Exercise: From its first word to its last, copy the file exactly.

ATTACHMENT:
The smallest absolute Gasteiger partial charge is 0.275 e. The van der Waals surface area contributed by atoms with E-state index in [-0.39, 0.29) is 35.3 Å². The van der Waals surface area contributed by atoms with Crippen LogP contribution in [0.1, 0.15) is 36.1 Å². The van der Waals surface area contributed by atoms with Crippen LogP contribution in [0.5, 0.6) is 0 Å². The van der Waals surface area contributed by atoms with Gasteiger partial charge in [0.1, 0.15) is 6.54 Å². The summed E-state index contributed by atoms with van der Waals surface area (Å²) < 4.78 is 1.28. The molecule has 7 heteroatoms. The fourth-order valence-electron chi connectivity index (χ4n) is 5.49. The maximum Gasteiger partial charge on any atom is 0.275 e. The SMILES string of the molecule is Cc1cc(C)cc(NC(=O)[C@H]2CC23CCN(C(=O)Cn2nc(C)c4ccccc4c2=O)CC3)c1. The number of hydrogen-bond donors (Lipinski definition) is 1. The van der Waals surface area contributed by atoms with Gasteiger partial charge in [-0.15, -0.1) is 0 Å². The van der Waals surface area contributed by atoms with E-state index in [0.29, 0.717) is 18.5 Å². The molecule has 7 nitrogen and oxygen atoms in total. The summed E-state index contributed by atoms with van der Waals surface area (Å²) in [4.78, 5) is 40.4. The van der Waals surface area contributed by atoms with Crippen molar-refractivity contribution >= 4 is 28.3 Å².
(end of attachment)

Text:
The smallest absolute Gasteiger partial charge is 0.275 e. The van der Waals surface area contributed by atoms with E-state index in [-0.39, 0.29) is 35.3 Å². The van der Waals surface area contributed by atoms with Crippen LogP contribution in [0.1, 0.15) is 36.1 Å². The van der Waals surface area contributed by atoms with Crippen LogP contribution in [0.5, 0.6) is 0 Å². The van der Waals surface area contributed by atoms with Gasteiger partial charge in [0.1, 0.15) is 6.54 Å². The summed E-state index contributed by atoms with van der Waals surface area (Å²) < 4.78 is 1.28. The molecule has 7 heteroatoms. The fourth-order valence-electron chi connectivity index (χ4n) is 5.49. The maximum Gasteiger partial charge on any atom is 0.275 e. The SMILES string of the molecule is Cc1cc(C)cc(NC(=O)[C@H]2CC23CCN(C(=O)Cn2nc(C)c4ccccc4c2=O)CC3)c1. The number of hydrogen-bond donors (Lipinski definition) is 1. The van der Waals surface area contributed by atoms with Gasteiger partial charge in [-0.15, -0.1) is 0 Å². The van der Waals surface area contributed by atoms with E-state index in [0.29, 0.717) is 18.5 Å². The molecule has 7 nitrogen and oxygen atoms in total. The summed E-state index contributed by atoms with van der Waals surface area (Å²) in [4.78, 5) is 40.4. The van der Waals surface area contributed by atoms with Crippen molar-refractivity contribution >= 4 is 28.3 Å².